— 𝐬𝐝𝐒𝐝𝐬 —

Offline LittleBird

  • Full Member
  • ****
  • Posts: 1079
  • UK
  • Liked: 301
  • Likes Given: 512
Re: Defense Meteorological Support Program (DMSP)
« Reply #4 on: 03/29/2022 10:02 am »
This is Cargill Hall's history of the early DMSP, started under the NRO.

And  here's colour version that  was eventually published by NRO (attached) as one of the CSNR legacy history series, see also https://www.nro.gov/History-and-Studies/Center-for-the-Study-of-National-Reconnaissance/Organizational-and-Program-Histories/

Was interested to see Vernor Suomi (of SEOS among other things) involved with AF metsats right from the start, page 8.

Offline Blackstar

  • Veteran
  • Senior Member
  • *****
  • Posts: 15184
  • Liked: 7610
  • Likes Given: 2
Re: Defense Meteorological Support Program (DMSP)
« Reply #5 on: 03/29/2022 01:07 pm »
I skimmed the Cargill Hall history. It mentions the importance of determining cloud cover to reduce the percentage of CORONA images that had little value. Weren't there similar concerns about Flying Tiger (or similar) piloted aircraft undertaking dangerous missions overflying mainland China, only to return home with images of clouds rather than ground installations?

From the article:

"The think tank addressed many other subjects as well and, in December 1956, RAND produced another report that attempted to quantify how reconnaissance in general was affected by different weather conditions. The report had been prompted in part by the first reconnaissance robots, an aerial balloon project known as “Genetrix.” Genetrix involved releasing hundreds of balloons carrying cameras in Europe. Prevailing winds at high altitudes carried the balloons over the Soviet Union and upon reaching the Pacific Ocean they were commanded to drop their camera payloads for retrieval. Most of the balloons never made it, but for the few that did, many of their photographs were degraded by clouds."

So the interest in "cloud reconnaissance" was prompted in part by how clouds affected balloon photographic reconnaissance missions. I am sure that this issue came up regarding U-2 flights, as you mention. Mission planners would want reasonable assurance that there were no clouds over the targets before they launched their missions.

As the article also notes, different mission planners cared about different things. Bombing missions cared more about winds (that could affect bombing accuracy) than clouds.

Looking back at all of this, it was really a long-term learning process. The most clearly defined requirement for the NRO was cloud photography so they could plan their own reconnaissance missions. The USAF had more vaguely-defined requirements. And at least initially, USAF used Tiros data (the first Tiros satellites were launched in April and November 1960). More of this will be discussed in part 2 and 3. Once the satellites were regularly flying, more users could access the data and learn what they could do with the data. And that refined their requirements.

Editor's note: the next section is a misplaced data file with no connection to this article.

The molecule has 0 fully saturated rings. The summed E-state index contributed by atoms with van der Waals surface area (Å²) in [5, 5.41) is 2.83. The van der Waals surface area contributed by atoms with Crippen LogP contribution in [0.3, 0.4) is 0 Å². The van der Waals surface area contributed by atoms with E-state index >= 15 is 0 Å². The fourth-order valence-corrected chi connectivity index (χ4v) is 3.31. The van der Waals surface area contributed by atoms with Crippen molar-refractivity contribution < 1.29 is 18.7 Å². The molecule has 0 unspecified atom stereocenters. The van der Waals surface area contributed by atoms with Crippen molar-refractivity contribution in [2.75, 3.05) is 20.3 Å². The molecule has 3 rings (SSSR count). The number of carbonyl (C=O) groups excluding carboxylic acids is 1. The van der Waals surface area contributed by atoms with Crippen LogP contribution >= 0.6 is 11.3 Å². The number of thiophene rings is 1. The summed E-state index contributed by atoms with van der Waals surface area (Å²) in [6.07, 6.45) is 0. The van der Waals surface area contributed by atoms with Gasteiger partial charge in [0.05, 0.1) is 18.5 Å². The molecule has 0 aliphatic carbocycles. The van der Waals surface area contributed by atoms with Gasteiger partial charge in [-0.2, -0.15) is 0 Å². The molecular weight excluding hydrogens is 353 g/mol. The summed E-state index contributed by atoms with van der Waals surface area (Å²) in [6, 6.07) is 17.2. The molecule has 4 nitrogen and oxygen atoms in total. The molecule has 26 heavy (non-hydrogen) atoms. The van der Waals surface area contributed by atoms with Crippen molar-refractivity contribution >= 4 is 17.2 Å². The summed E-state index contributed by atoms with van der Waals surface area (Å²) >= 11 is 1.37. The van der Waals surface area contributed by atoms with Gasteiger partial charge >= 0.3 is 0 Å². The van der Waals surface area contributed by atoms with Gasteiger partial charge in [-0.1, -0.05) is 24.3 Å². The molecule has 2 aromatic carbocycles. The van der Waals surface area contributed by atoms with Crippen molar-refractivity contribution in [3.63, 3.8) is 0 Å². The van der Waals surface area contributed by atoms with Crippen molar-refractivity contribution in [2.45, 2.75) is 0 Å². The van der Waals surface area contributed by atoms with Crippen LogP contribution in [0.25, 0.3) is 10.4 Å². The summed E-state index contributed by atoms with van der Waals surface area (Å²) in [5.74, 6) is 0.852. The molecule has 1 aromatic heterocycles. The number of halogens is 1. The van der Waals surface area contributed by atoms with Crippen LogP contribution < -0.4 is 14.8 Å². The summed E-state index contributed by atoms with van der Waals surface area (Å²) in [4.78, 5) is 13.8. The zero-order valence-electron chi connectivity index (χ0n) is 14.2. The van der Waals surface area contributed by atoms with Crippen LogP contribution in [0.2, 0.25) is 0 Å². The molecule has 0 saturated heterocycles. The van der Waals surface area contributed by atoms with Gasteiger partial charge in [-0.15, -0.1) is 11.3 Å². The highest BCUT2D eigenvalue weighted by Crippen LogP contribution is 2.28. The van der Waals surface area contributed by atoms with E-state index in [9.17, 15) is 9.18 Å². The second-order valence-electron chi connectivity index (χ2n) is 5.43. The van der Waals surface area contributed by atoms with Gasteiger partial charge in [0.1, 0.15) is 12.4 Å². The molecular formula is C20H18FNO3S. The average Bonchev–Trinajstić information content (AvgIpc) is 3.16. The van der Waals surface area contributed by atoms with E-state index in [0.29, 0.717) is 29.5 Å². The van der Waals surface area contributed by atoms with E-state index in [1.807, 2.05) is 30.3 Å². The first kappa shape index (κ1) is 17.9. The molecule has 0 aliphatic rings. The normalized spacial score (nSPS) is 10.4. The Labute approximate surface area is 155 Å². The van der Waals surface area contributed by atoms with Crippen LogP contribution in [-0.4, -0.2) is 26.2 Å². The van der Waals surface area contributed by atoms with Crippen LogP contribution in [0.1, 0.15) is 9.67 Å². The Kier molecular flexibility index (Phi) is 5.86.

In 1959-1960, USAF started to get interested in a military weather satellite for overall weather prediction. USAF did not get approval for their own satellite. Instead, the plan was for a Tiros follow-on satellite that would incorporate military requirements. As that got delayed, the NRO came in and created their small "interim" program that was supposed to operate until the follow-on became available. When the follow-on (eventually named Nimbus) got further delayed, the NRO satellite--DMSP--became permanent and was transferred from NRO to USAF.

There are still a lot of questions about how all of this worked (and I won't be answering all of them in these articles). For instance, the early DMSP data was highly classified, but it was processed by Strategic Air Command. So how did SAC use that data for its own needs without revealing the source? I assume that they had a way of incorporating it into their own global weather forecasts even though it was coming from NRO satellites. Because they also had Tiros data, at least at one level people knew that satellites were providing weather data, although few knew that there were also classified satellites providing some of the weather data. So that may have made things a bit easier. Put another way, if a pilot asked "Where did this weather data come from?" the answer could be "space," and everybody would simply assume that meant Tiros.

Also, in the 1950s, the people who thought about weather satellites figured that the only instrument they would have would be a television camera. By the 1960s, there were other instruments available to provide additional data. So the satellites became more useful.

Offline LittleBird

  • Full Member
  • ****
  • Posts: 1079
  • UK
  • Liked: 301
  • Likes Given: 512
Re: Defense Meteorological Support Program (DMSP)
« Reply #6 on: 03/29/2022 02:29 pm »